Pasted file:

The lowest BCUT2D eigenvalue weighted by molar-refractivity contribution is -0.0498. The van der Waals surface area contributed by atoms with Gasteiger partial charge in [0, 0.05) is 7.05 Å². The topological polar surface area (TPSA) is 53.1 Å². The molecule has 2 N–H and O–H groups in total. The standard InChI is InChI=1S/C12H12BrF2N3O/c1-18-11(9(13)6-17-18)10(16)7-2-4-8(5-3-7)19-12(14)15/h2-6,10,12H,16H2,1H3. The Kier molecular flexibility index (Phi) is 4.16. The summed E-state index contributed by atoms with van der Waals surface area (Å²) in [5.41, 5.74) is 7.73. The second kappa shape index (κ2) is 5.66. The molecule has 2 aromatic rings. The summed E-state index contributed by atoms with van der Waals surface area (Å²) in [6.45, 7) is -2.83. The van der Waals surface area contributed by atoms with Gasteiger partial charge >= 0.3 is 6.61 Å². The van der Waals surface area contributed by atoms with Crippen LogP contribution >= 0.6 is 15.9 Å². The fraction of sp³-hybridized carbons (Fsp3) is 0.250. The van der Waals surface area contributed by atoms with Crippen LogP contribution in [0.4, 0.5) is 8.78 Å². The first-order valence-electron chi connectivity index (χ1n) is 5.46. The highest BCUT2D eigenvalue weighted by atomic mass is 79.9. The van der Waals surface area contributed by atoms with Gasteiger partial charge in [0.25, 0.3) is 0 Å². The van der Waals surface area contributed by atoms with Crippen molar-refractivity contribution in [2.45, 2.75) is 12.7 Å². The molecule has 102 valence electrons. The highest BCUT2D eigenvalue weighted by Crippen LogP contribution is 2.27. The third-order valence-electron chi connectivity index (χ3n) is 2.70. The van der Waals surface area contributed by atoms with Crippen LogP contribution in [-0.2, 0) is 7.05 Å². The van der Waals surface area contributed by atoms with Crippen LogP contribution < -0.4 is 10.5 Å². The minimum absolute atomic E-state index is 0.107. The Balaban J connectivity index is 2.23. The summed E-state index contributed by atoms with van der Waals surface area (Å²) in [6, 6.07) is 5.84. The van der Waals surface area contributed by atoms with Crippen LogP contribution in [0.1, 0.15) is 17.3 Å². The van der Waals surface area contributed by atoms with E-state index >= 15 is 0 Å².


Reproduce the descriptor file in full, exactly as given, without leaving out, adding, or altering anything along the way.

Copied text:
The lowest BCUT2D eigenvalue weighted by molar-refractivity contribution is -0.0498. The van der Waals surface area contributed by atoms with Gasteiger partial charge in [0, 0.05) is 7.05 Å². The topological polar surface area (TPSA) is 53.1 Å². The molecule has 2 N–H and O–H groups in total. The standard InChI is InChI=1S/C12H12BrF2N3O/c1-18-11(9(13)6-17-18)10(16)7-2-4-8(5-3-7)19-12(14)15/h2-6,10,12H,16H2,1H3. The Kier molecular flexibility index (Phi) is 4.16. The summed E-state index contributed by atoms with van der Waals surface area (Å²) in [5.41, 5.74) is 7.73. The second kappa shape index (κ2) is 5.66. The molecule has 2 aromatic rings. The summed E-state index contributed by atoms with van der Waals surface area (Å²) in [6.45, 7) is -2.83. The van der Waals surface area contributed by atoms with Gasteiger partial charge >= 0.3 is 6.61 Å². The van der Waals surface area contributed by atoms with Crippen LogP contribution >= 0.6 is 15.9 Å². The fraction of sp³-hybridized carbons (Fsp3) is 0.250. The van der Waals surface area contributed by atoms with Crippen LogP contribution in [0.4, 0.5) is 8.78 Å². The first-order valence-electron chi connectivity index (χ1n) is 5.46. The highest BCUT2D eigenvalue weighted by atomic mass is 79.9. The van der Waals surface area contributed by atoms with Gasteiger partial charge in [0.25, 0.3) is 0 Å². The van der Waals surface area contributed by atoms with Crippen molar-refractivity contribution in [2.45, 2.75) is 12.7 Å². The molecule has 102 valence electrons. The highest BCUT2D eigenvalue weighted by Crippen LogP contribution is 2.27. The third-order valence-electron chi connectivity index (χ3n) is 2.70. The van der Waals surface area contributed by atoms with Crippen LogP contribution in [-0.2, 0) is 7.05 Å². The van der Waals surface area contributed by atoms with Crippen LogP contribution < -0.4 is 10.5 Å². The minimum absolute atomic E-state index is 0.107. The Balaban J connectivity index is 2.23. The summed E-state index contributed by atoms with van der Waals surface area (Å²) in [6, 6.07) is 5.84. The van der Waals surface area contributed by atoms with Crippen LogP contribution in [0.1, 0.15) is 17.3 Å². The van der Waals surface area contributed by atoms with E-state index >= 15 is 0 Å².